Flea is the common name for any small wingless insects. Fleas are external parasites, living by hermatophagy off the bloods of mammals and birds.
Fleas are small, 1.5mm to 3.3mm long, agile, usually dark coloured, wingless insects with a tude-like mouthparts adapted to feeding on the blood of their hosts. Their bodies are laterally compressed (i.e. flattened side to side) permitting easy movement through the hairs, or feathers, on the hosts body. Their legs are long, the hind pair well adapted for jumping (vertically up to 18cm); horizontally to 33cm – around 200 times their own body length.
The flea body is hard, polished, and covered with many hairs and short spines directed backward, allowing the flea a smooth passage through the hairs of its hosts. Its tough body is able to stand great pressure, likely an apadatation to survive scratching. Even hard squeezing between the fingers is often insufficient to kill the flea. It may be necessary to crush them between the fingernails.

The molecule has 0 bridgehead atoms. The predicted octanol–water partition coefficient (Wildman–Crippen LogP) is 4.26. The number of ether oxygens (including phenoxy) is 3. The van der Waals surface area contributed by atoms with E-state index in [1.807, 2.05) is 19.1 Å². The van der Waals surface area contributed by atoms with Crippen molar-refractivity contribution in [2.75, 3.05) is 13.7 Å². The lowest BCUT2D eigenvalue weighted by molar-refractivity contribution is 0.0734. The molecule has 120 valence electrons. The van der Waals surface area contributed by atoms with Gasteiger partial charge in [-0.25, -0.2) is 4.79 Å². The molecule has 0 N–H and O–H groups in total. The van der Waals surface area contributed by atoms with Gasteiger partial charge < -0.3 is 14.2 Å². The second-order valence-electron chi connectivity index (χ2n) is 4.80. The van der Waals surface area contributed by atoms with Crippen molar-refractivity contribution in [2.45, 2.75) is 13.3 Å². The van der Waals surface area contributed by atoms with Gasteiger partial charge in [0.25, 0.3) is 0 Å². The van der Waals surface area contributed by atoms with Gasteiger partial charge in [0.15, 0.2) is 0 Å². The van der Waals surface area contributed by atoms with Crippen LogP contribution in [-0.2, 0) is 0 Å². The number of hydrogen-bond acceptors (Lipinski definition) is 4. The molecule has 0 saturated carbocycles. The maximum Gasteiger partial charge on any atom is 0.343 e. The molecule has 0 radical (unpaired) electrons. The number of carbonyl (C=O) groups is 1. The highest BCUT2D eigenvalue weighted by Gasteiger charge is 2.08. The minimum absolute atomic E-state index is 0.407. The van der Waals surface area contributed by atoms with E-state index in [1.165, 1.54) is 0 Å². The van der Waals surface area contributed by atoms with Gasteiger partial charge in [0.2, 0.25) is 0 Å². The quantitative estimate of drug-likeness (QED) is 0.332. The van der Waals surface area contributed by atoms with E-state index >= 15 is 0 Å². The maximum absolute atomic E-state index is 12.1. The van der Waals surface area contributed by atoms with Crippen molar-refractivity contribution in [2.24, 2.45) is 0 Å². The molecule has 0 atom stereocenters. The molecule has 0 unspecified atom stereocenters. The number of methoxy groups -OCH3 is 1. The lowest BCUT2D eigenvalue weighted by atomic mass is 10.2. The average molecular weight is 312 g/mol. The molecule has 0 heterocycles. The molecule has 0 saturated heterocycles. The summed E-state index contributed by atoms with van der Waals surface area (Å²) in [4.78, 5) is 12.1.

Fleas lay tiny white oval shaped eggs. Their larvae are small and pale with bristles covering their worm like body.
Fleas attack a wide variety of warm-blooded vertebrates including humans, dogs, cats, chickens, rabbits, rats and mice. Fleas are a nuisance to their hosts, causing an itching sensation which in turn may result in the host attempting to remove the pest by picking and scratching at the vicinity of the parasite.
Flea bites generally result in the formation of a slightly-raised swollen itching spot with a single puncture point at the centre. The bites often appear in clusters or lines, and can remain itchy and inflamed for up to seeral weeks afterwards.
Pictured above are flea bites.